A contracting authority can exclude a bidder from tendering for public contracts where they fall within a ground for exclusion, for example breach of any obligations in the fields of environmental, social or labour law. These obligations include any relevant national and European law, as well as relevant collective agreements and specific international agreements.
Where a contracting authority decides that there may be a risk of exclusion grounds applying to a sub-contractor, they can choose to verify this at any stage in the procurement process.
This can be an effective way to help ensure a robust approach is taken throughout the supply chain. A contracting authority should only ask for verification of exclusion grounds from sub-contractors in circumstances where it is regarded as proportionate and necessary to do so. A full list of the exclusion grounds can be found in the Procurement Journey.
It is mandatory that the relevant exclusion grounds statement from the standardised statement document is included in the Contract Notice at II.2.14 Additional Information.
A contracting authority can provide more information about specific exclusion grounds in Section II.2.14 Additional information of the Contract Notice. For example, it is possible to clarify what bidders should consider when responding to the questions in respect of environmental legislation:
‘Economic operators may be excluded from this competition if they are in any of the situations referred to in regulation 58 of the Public Contracts (Scotland) Regulations 2015.’
‘Bidders will be required to adhere to and fulfil all obligations relevant under The Waste Electrical and Electronic Equipment Directive (WEEE Directive) (2012/19/EU) implemented in the UK through the Waste Electrical and Electronic Equipment Regulations 2013, and The Restriction of Hazardous Substances Directive (RoHS) (2002/95/EC) implemented in the UK through the Restriction of the Use of Certain Hazardous Substances in Electrical and Electronic Equipment Regulations 2012.’
If a bidder is in a situation which might result in its exclusion due to breach of any of the exclusion grounds, it must be given the opportunity to provide evidence to show that it has taken remedial action to demonstrate its reliability, this is known as self-cleansing.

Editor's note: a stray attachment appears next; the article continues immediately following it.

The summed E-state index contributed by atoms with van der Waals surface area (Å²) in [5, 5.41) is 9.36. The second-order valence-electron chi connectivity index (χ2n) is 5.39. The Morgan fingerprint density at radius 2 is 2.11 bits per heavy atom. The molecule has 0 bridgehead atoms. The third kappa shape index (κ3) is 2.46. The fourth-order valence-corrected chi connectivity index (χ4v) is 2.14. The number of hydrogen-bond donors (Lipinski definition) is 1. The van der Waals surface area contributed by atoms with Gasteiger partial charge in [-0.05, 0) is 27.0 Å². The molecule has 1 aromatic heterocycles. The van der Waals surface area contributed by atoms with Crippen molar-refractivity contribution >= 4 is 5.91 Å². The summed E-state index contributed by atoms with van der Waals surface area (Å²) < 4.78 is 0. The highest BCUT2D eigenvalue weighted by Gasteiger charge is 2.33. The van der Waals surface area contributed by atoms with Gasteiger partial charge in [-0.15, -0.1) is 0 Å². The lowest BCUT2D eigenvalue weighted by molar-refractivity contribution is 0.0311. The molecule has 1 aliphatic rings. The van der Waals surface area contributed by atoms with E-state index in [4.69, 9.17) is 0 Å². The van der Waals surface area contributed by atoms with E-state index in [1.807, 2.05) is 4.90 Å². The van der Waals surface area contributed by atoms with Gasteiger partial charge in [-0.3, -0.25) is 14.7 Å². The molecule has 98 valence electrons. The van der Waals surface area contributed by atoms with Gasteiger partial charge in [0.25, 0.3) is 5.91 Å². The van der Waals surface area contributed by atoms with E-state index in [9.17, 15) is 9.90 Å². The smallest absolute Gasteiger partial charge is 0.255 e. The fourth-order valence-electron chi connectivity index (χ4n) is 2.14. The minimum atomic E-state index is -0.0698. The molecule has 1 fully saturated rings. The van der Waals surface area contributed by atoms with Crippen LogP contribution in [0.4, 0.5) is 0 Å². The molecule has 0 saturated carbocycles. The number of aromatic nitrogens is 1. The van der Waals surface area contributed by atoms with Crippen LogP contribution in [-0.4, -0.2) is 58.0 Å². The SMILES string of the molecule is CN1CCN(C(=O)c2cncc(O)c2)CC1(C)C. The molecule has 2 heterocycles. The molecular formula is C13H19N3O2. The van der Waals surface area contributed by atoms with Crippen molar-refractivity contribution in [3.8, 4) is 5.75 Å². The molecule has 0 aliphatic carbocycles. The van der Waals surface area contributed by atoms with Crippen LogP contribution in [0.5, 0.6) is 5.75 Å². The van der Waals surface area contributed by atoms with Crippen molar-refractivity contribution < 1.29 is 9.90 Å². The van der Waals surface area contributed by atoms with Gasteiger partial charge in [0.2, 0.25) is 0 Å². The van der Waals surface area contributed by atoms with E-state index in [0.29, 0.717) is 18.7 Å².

The contracting authority must not exclude the bidder on those grounds if they are satisfied that the evidence provided is sufficient to demonstrate their reliability.
Selection criteria applied to individual procurement processes must be relevant and proportionate to the subject matter of the contract. When selecting suppliers, it is essential to assess the technical capabilities that will be required for the products or services you are procuring to meet your needs.
Not only is this useful from the buyer’s point of view, as suppliers that can clearly not meet the requirement will be eliminated, but it is also useful for the suppliers as they have a very clear understanding of how serious you are about sustainability and what will be essential for their submission to be successful.
Any selection criteria deemed appropriate must be tested through the format of the Single Procurement Document (SPD). For example, it may be appropriate to require bidders to demonstrate their experience of managing waste in the past, this could be worked into the experience related sections of the SPD (parts 4C.1 and 4C.1.2): as candidates to provide relevant examples of contract carried out in the past, “as specified in the Contract Notice”).
‘In answering question 4C.1 please detail your understanding, experience and achievements in cost-effectively providing [insert service] services that deliver circular economy outcomes through relevant re-use, repair and remanufacturing of products, equipment and materials.’
‘In answering question 4C.1 please detail your understanding, experience and achievements in providing a managed service, as an alternative to supply of products, that deliver waste and virgin material reduction through re-use, repair and remanufacturing of products/ equipment/ materials used in service delivery’
An ideal response would provide the following (not all may apply):